Less than a week after leaving Ramallah I am already missing Palestine. The experience was not quite as I imagined it would be, but in many ways, it was better. There are no words to quite capture exactly how much I learned, experienced and came to cherish during my time in the West Bank this summer. What I did learn, however, is that life is often more complicated that we could ever imagine and more simple that we could ever give it credit it for. This is one of many contradictions I came across these past few months in Ramallah, a land that seemed to be filled with contradictions.
More than just contradictions though, this summer was not only about learning the challenges and struggles that others faced, it also called for a heavy dose of introspection into my role as both an observer and as an Iranian-American woman living and working in the West Bank. My time in Ramallah challenged me to question my own preconceived notions about the conflict, the people and the culture I chose to become a part of for a few months over the summer. As a die-hard idealist, I was presented with the possibility that a peace where everyone could walk away happy might not be possible, not because the will does not exist, but because peace is and continues to be defined in more ways than one could possibly fathom, because peace looks different to each person sitting at the negotiating table and because sometimes we cannot erase damage that has already been done. Nevertheless, as my conflict resolution professor always says, where there is conflict, there is opportunity.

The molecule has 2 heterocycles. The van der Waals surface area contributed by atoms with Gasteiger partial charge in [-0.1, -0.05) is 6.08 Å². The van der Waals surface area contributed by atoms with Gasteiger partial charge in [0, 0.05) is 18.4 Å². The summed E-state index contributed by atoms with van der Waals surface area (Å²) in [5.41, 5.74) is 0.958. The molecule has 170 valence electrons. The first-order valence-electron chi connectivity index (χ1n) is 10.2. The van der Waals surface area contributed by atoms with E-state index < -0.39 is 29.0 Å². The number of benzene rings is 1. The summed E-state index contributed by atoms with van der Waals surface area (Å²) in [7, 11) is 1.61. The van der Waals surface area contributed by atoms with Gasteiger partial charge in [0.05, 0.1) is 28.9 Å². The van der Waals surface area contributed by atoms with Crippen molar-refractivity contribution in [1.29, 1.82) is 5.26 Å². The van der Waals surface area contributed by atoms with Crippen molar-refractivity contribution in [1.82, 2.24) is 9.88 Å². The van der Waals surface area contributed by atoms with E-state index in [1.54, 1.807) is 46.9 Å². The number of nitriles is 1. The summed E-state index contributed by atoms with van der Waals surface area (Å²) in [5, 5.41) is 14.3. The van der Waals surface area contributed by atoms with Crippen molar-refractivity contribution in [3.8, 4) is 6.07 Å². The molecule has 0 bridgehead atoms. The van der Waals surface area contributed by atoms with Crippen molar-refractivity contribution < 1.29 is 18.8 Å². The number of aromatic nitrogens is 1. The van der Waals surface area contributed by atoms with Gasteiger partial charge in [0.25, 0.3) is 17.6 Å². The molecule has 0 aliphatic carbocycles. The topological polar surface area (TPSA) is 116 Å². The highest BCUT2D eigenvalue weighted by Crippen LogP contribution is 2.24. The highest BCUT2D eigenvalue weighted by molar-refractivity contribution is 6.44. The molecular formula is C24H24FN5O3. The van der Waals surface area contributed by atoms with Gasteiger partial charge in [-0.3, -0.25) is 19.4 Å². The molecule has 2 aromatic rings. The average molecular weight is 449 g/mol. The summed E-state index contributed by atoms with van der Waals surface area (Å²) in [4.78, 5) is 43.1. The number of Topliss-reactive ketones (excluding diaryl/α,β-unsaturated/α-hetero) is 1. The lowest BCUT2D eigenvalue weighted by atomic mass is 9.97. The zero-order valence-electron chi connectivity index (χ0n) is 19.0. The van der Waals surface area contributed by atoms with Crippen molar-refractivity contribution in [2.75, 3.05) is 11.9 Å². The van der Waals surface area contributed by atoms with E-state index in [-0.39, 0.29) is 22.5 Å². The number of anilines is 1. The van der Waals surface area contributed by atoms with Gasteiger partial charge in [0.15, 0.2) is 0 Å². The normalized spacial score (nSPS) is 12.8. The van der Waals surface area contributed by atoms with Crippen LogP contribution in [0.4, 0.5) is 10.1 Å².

My conclusion after spending the summer in the West Bank is not that peace is not achievable, quite the contrary in fact. And while the peace that many of us “idealists” hoped would be possible may not necessarily be an option any longer, I continue to believe that peace is still attainable – that the Palestinian people along with their international and even Israeli allies will continue to advocate until they can guarantee that their children won’t be born and restricted to living in refugee camps, that they will someday be able to visit family and friends in Jerusalem without a permit, that they will no longer fear the settlers occupying their neighborhoods and that one day the world will recognize the strength and resilience of the Palestinian people not because they view them as victims, but because they view them as pillars of perseverance.
The main objective of this summer was to help tell the story of the individuals I encountered so that the world would be able to have a better sense of what is really happening so far away from the “bubble” that so many of us live in – and if even one person can walk away after reading these blogs and feel as though such enlightenment has occurred on some level, I will know the most important work has been done.
I leave you now with a small glimpse into one of my most favorite aspects of being in Ramallah: the call to prayer, which is recited on a loud speaker five times a day in line with Islamic tradition. The video is shot from outside of my apartment in Ramallah.
Posted By Rangineh Azimzadeh
Posted Sep 1st, 2009